Alice Ray: A Romance In Rhyme: Canto Iv Poem by Sarah Josepha Buell Hale

Alice Ray: A Romance In Rhyme: Canto Iv

Around the sides of Etna
How fair the gardens grow,-
Yet burning Desolation
Is fierce and near below!-
While straying 'mid the vines and flowers,
We rarely pause to think,
How close this Beauty presses on
Destruction's awful brink!
And when the gay are flaunting,
Like flowers from hot-house brought,
We oft forget their blandest smile
Conceals some burning thought
Of pain, remorse or envy,
The surface hid beneath,-
Oh many wear the flowers without
Whose hearts are filled with death!
When all looks fair in seeming,
And outwardly serene,
We say ''tis good;'-but had we power
To lift the veil between,
And see how passion's lava
Is gathering in the breast,
While Justice, like a hidden stream
That cannot be suppressed,
Is wearing channels, day by day,
And coming nigh and nigher,-
How we should warn the world to flee
From sin's volcanic fire!
Ay, Justice, who evades her?
Her scales reach every heart;
The action and the motive,
She weigheth each apart;
And none who swerve from right or truth
Can 'scape her penalty;-
Oh! sore the Retribution,
Poor Alice, laid on thee.
Yet Alice had not broken
A law that men endite;
But still, in her own mind she saw
The Law in purer light;
Had she not pined for Beauty,
With Envy's selfish eye,
And wed a man she did not love
For wealth, and station high?
She knew she did not love him,
Not with that pure, heart-love,
A true wife for her husband feels,
Kindled from heaven above:-
To wed a man one does not love,
What suffering to incur!
But Alice had another grief-
Her husband loved not her:-
That is,-'twas not his nature
To love with constancy;
When dazzled by her beauty,
And she a novelty,
He loved,-but soon the holy charm
Had lost its light and power,
And he would leave her lone and sad
For some new toy or flower.
She felt the change as woman
Feels, with the deepest pain,
And often strove, by sweetest wiles,
To lure his heart again;-
She wore the colours he admired,
The jewels he had given,
And met him with a face of smiles
Even when her heart was riven.
When once she tried to tell him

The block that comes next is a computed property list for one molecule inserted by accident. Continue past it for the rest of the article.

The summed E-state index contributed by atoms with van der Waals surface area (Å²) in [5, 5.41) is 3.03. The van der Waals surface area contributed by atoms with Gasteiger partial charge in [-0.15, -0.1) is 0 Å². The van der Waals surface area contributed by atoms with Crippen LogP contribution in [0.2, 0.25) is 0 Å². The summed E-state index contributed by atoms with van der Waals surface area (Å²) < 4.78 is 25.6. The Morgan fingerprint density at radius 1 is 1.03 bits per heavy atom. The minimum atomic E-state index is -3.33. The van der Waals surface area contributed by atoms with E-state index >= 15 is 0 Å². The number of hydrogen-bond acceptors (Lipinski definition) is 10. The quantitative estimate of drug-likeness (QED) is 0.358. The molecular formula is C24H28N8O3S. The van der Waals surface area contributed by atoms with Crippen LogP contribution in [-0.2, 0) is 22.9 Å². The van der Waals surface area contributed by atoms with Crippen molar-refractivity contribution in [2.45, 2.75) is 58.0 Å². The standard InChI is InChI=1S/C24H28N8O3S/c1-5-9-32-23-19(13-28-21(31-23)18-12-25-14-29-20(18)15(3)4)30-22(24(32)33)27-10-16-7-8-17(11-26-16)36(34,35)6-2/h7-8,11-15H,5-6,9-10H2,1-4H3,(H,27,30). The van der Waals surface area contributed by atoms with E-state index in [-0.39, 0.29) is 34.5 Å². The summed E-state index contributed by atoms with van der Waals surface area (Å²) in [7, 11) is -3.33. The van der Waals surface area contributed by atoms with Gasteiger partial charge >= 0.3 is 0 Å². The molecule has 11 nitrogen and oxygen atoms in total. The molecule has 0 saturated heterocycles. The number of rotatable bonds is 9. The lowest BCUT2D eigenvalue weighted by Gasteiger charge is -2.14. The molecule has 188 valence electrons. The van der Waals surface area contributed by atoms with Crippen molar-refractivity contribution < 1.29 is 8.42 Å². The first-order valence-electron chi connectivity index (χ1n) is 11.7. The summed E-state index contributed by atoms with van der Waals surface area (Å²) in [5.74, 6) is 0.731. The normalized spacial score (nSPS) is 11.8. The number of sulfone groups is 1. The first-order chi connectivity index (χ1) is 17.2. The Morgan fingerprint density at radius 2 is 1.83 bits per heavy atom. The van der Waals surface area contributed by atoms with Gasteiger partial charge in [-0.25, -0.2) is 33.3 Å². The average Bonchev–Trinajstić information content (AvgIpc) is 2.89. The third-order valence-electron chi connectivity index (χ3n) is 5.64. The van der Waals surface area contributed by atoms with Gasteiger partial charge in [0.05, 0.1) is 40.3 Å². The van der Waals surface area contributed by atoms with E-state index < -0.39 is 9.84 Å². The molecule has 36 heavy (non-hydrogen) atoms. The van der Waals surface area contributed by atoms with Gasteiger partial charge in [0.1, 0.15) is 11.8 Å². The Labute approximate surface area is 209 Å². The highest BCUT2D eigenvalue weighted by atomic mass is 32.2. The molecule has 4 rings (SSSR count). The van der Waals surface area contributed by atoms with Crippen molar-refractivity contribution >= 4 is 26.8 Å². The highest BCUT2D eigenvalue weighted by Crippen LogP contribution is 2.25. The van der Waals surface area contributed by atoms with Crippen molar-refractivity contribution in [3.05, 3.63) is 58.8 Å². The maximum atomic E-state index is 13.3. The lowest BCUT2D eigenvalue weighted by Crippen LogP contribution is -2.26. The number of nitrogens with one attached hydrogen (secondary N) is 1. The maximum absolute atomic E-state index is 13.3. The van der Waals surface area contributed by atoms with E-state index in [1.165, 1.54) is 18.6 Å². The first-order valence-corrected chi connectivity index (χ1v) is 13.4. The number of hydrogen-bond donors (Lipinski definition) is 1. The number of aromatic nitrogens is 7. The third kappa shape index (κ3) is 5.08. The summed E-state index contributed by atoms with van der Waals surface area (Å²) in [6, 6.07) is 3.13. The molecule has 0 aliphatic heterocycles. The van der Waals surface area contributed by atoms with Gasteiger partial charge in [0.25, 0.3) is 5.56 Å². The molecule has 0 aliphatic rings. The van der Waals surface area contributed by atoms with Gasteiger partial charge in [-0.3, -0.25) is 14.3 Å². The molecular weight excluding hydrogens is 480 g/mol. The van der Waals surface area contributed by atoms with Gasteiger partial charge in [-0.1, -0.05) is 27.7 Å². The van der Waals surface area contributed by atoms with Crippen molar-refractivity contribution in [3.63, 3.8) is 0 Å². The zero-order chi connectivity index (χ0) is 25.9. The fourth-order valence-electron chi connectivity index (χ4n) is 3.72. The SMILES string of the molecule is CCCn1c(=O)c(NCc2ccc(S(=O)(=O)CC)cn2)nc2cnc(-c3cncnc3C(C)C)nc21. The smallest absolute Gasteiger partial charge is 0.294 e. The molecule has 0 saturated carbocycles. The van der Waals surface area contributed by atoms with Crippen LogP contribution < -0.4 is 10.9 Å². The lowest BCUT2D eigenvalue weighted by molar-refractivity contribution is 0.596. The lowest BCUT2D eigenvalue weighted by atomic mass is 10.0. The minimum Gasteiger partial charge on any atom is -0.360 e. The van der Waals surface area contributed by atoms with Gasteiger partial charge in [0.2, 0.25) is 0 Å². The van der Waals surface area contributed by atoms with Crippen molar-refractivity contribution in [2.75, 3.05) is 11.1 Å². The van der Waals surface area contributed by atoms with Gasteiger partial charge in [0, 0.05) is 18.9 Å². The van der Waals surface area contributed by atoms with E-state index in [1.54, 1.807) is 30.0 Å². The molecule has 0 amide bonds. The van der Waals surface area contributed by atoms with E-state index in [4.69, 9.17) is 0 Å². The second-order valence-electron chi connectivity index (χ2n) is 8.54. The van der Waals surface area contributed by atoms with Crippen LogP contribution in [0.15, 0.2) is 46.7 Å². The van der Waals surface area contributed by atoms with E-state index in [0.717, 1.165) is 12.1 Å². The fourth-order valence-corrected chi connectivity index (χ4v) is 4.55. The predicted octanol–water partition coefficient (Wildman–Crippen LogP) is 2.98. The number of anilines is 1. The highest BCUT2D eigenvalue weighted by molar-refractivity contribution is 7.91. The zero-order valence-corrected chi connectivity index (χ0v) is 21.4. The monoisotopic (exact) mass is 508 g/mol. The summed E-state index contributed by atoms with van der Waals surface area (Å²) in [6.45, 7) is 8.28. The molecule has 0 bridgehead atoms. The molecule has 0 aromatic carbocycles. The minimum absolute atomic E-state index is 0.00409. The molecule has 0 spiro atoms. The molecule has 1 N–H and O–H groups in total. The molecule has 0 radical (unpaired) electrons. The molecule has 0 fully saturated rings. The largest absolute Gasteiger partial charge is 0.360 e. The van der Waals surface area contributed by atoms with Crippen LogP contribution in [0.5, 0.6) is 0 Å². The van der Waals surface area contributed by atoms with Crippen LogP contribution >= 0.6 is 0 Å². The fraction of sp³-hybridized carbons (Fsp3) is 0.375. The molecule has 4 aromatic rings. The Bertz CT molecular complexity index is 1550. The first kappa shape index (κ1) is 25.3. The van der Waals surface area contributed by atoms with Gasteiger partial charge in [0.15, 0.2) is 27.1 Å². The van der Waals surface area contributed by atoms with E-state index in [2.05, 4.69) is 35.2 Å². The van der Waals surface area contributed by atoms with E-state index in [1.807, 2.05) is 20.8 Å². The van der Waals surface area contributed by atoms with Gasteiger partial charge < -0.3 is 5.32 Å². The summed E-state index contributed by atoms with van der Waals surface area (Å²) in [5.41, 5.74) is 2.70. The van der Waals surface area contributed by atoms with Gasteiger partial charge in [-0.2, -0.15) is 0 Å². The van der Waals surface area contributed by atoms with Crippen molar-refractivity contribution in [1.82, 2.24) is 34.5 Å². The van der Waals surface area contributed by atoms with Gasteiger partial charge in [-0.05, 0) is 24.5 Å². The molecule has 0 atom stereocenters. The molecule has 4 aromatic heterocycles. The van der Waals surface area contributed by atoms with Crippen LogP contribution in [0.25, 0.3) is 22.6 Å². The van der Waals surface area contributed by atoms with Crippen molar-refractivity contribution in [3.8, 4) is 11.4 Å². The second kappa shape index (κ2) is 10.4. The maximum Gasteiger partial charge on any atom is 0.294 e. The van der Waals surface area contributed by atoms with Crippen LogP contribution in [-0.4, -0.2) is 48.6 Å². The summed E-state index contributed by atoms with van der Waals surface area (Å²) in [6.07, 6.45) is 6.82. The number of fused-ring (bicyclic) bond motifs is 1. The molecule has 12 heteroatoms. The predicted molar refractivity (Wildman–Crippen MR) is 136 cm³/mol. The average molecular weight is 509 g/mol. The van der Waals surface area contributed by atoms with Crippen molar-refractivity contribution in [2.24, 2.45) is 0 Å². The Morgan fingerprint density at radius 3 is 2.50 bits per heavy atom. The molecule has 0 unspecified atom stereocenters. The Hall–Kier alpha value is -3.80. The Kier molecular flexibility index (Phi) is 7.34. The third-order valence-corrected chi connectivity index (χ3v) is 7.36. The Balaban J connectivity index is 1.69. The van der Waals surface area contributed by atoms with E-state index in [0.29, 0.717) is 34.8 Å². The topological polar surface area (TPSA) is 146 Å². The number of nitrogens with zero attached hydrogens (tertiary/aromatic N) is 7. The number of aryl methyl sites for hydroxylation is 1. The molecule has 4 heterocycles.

How she her bird had freed,
And how it nestled in her neck-
He only cried-'Indeed!
Where is the paper? 'Tis the day
To learn whose racer wins;-
And then, tonight, with that new star,
The Opera begins.'
Their souls were never mated,-
Hers centred in a home
Where all was truth and tenderness,
And none but dear ones come;
His joy was found on Pleasure's tide,
With gay companions nigh,
And should they sink, it mattered not,
If he but held a buoy;-
The motto graven on his seal
Was, 'I-and only I.'
What wonder that in sadness
The loving Alice pined;-
Had Heaven her lot appointed
She might have been resigned;
But 'twas the bitter chalice
Which she herself had filled,-
It was the deadly Upas plant-
Her Envy had distilled.
What cared she now for Beauty?
Her Husband marked it not,-
Her flowing hair might sweetly curl,
-Its colour he forgot;
Her face was like Belinda's fair,
And yet he turned away
And gazed, and praised some painted thing
That flaunted in the play.
Yet still the hoping Alice
Was so unused to grief,
She tried to think some good would come,
Some change would bring relief;
But days, weeks-months, are passing by,
And still her chains grow stronger;
She felt her sorrow was so great
She could not bear it longer.
And now kind thoughts of Arthur
Would with her dreamings come,
She strove to drive him from her mind-
But he was near her home,
And all she loved and sighed to see,-
As well forget her prayer
As him who often by her side
Had knelt that right to share.
And he had loved her truly,
And she to him was fair,
But now, with all her Beauty,
No one for her would care;
She felt the crisis coming,
Even her bright hopes had fled,
She wished but for her mother
To hold her throbbing head.
And when the blush of morning
Burst on the eastern sky,
The high roofs seemed like leaden weights
Upon her lifted eye,-
And when, as blesséd evening came,
She looked towards the west,
She felt as if the cold, hard walls
Were closing round her breast!
And dreadful was the struggle
Of the last dying scene,-
Oh, what despairing thoughts arose,
With tears and prayers between!
The last pang came-she gave one shriek,
As though her heart-strings broke,-
And then a hand clasped hers, and then
The breathless girl-awoke!
She woke, and there was Arthur,
Beneath that old elm tree,
With face of ashy pallor,
Beside her on his knee;-
'What ails thee, Alice, dearest?
Thy cry was strange and wild;'
She laid her head upon his breast,
And wept as weeps a child.
And ere she ceased her sobbing,
She told him all her woes,
From her Saratoga sorrows,
To that dark Vision's close:
She said-'My heart was wrong and weak,
How could I be so dull!
But now my dream has taught me this,
The loved are beautiful.
Forgive me, oh, forgive me,
My foolishness and pride!'
-He whispered he forgave her all-
And something more beside;
I could not hear distinctly,
For song began to flow,
The joyous bird was over-head,
And lovers speak so low.
But this I know-ere Autumn
Put on his Winter grey-
While yet the melted rainbow,
'Mid forest shadow lay,
And trees were flushed with glory
More rich than flowers of May-
Though very late the season
For such a grand array,
It seemed as Earth kept on her robes
For Festival display-
But on the Friday after
That bright Thanksgiving-Day,*
Had you in Woodburn village
Enquired for Alice Ray-
They would have smiled and said-'She now
Is Mrs. Arthur Gray!'

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